Funding details announced for new P.E.I. fertility program

·3 min read

Islanders seeking fertility treatment will be able to apply for new provincial funding starting Jan. 1.

Friday, the province posted new details of a fertility support program it announced in November, that will provide up to $10,000 for in vitro fertilization, intrauterine insemination, and associated medications at out-of-province clinics.

"I think it's fantastic that P.E.I. has recognized a need for this," said Ashley Schurman, adding it's not a moment too soon — she said at age 36, time is precious.

"Any time waiting is that much longer when your internal clock is ticking."

She and her husband already have a daughter, now four years old, conceived using fertility drugs.The couple is now trying again to get pregnant.

''It does cause some stress just wondering, you know, that you can't progress until January, and then January — how long is the process to get the application? And how long is the wait to get the funding, right? There's a lot of questions on how long it could delay things before you can get any treatment."

Sliding scale of funding

The province has posted details of how the program will work, including dollar figures.

  • Families earning under $50,000 will receive up to $10,000 a year.

  • Families earning $50,000 to $100,000 can receive up to $7,500 a year.

  • Families with income above $100,000 can receive up to $5,000 a year.

The funding is available each year for up to three years for one successful pregnancy or up to three attempts. Those receiving treatment must be a permanent P.E.I. resident and have a valid health card.

Schurman and her husband did three rounds of intrauterine insemination, or IUI, earlier this year at a private clinic in Moncton, which was not successful. That cost about $3,500.

Now they have only a more expensive option left to them — in vitro fertilization, or IVF — but that costs four times as much: about $14,000 to $15,000, she said.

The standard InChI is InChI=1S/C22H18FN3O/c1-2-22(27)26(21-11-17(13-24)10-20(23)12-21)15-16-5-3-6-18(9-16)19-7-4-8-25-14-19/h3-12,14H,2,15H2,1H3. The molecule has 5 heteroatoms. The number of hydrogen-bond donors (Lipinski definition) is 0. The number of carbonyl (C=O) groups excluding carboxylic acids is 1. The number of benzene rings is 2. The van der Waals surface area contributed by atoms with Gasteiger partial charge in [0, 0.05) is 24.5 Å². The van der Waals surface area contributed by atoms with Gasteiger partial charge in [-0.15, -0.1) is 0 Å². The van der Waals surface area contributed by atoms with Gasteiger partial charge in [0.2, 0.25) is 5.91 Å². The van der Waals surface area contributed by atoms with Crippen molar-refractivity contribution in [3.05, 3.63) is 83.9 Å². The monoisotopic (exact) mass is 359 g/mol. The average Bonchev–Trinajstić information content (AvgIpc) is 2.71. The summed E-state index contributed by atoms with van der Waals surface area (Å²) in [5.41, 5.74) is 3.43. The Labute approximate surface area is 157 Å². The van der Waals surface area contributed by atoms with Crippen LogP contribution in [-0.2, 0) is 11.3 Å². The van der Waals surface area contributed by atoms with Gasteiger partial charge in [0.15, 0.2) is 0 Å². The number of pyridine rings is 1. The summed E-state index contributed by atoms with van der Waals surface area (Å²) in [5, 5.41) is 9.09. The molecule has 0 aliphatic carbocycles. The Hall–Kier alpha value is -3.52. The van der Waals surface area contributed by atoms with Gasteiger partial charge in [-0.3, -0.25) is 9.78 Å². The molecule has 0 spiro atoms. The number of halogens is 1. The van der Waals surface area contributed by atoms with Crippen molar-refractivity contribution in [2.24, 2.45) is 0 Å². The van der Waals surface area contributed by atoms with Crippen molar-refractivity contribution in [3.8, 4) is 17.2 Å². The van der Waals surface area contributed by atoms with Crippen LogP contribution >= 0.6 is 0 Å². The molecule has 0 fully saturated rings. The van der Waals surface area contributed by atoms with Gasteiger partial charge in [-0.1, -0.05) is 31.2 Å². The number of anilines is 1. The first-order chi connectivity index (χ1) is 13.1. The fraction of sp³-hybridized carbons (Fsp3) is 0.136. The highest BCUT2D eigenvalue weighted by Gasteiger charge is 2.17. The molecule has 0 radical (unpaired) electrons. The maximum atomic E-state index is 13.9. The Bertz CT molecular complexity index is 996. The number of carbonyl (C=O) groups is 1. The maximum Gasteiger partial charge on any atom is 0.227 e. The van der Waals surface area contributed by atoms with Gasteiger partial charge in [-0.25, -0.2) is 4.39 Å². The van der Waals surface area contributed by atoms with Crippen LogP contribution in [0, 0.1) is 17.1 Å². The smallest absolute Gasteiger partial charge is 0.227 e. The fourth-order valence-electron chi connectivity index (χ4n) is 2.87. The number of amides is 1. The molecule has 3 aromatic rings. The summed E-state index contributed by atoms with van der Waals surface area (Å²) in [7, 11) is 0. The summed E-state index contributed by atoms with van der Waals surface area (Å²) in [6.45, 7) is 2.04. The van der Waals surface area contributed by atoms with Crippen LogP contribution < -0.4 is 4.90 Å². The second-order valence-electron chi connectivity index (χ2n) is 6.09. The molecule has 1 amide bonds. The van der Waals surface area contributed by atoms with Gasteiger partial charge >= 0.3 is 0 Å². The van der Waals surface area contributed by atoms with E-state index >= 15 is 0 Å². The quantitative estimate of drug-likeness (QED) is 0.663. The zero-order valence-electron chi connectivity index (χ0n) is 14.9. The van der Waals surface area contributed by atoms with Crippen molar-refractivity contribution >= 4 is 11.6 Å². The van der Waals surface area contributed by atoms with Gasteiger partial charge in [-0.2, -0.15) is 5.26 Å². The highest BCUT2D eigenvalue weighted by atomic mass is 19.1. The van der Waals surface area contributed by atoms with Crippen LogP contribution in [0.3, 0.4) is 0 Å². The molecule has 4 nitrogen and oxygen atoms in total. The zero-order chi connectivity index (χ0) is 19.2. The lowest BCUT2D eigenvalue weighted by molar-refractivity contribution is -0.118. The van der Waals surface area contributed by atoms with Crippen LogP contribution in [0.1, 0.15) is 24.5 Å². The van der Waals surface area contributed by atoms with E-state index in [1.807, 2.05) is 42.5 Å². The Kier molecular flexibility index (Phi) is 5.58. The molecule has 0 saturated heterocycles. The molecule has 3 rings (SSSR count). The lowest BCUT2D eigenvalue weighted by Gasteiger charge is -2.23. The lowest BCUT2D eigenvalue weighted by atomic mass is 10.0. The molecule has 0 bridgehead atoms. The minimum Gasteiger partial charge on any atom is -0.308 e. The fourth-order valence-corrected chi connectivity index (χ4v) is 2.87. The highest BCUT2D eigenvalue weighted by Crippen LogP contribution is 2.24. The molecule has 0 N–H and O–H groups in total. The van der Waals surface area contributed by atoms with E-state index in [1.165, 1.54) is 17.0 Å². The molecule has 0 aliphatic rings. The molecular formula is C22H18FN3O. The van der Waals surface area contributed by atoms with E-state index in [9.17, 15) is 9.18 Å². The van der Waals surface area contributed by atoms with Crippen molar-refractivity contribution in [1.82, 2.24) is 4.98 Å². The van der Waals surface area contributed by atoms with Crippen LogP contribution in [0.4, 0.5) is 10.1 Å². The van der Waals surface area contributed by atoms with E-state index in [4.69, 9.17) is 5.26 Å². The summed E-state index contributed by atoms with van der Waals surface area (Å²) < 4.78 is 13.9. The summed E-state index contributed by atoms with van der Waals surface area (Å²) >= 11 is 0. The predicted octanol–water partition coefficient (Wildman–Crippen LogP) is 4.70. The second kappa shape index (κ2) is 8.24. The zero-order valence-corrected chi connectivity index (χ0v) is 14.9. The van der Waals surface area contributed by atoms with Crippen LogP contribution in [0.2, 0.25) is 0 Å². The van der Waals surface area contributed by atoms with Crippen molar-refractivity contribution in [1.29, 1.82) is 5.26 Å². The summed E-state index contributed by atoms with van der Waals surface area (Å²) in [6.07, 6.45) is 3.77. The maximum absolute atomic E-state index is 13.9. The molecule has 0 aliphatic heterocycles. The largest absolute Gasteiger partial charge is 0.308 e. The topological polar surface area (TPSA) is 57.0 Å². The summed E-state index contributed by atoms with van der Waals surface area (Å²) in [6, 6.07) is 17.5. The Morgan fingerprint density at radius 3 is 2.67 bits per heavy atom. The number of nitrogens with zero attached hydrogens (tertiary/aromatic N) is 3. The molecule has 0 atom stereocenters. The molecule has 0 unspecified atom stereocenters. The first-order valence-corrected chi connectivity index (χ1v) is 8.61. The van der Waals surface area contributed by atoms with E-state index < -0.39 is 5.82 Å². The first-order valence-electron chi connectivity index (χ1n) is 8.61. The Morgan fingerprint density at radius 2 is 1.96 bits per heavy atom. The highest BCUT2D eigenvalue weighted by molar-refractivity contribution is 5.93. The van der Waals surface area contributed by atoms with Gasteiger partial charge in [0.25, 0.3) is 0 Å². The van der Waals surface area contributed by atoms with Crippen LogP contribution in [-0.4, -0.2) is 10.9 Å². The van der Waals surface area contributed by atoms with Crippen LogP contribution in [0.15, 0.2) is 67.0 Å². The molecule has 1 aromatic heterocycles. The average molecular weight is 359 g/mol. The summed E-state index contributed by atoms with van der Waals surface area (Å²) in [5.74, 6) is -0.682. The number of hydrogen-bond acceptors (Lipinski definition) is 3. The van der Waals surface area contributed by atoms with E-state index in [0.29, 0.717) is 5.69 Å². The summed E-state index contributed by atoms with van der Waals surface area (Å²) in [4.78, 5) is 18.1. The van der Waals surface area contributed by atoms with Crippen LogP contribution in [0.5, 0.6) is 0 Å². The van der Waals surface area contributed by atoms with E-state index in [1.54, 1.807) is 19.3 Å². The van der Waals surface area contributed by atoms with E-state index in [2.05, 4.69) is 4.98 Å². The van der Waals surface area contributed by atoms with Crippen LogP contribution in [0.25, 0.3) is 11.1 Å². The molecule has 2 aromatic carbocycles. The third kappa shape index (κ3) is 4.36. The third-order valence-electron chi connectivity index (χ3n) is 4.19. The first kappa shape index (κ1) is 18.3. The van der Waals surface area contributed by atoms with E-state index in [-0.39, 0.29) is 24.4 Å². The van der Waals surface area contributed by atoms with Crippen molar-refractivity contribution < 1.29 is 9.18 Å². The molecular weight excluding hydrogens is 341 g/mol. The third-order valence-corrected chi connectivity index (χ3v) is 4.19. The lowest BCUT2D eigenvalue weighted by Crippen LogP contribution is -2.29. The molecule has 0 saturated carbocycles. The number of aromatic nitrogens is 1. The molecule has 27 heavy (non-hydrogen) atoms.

"IVF was not a venue that we were going to go ahead with, because of the financial burden. This has sort of cracked the door open a little bit now, to consider it because there's now some financial aid," Schurman said. "It's a big decision ... even with this funding."

'Thrilled for our patients'

There's a Facebook support group for Islanders trying to conceive. Organizers say membership has increased since the announcement was made, and they say they're working with the province to provide more supports on P.E.I.

Bryan Chan/Los Angeles Times via Getty Images
Bryan Chan/Los Angeles Times via Getty Images

A fertility clinic in Halifax, Atlantic Assisted Reproductive Therapies, is a non-profit and provides services at cost.

"We're thrilled for our patients who are coming from P.E.I.," said the clinic's CEO Julie Keizer of the funding announcement.

"This is going to mean a lot to the one in six couples that face infertility and also to other couples that access our services like same-sex couples, as well as those going through gender transition, and those who are undergoing treatment for cancer, and additionally, single people."

She said about 50 Islanders come to the clinic for consultations every year. About 10 go on to have IUI, and 15 to 20 do IVF, she said.

Keizer said the clinic could easily handle twice as many Islanders. She calls the P.E.I. funding "generous" and said government funding is a trend across Canada.

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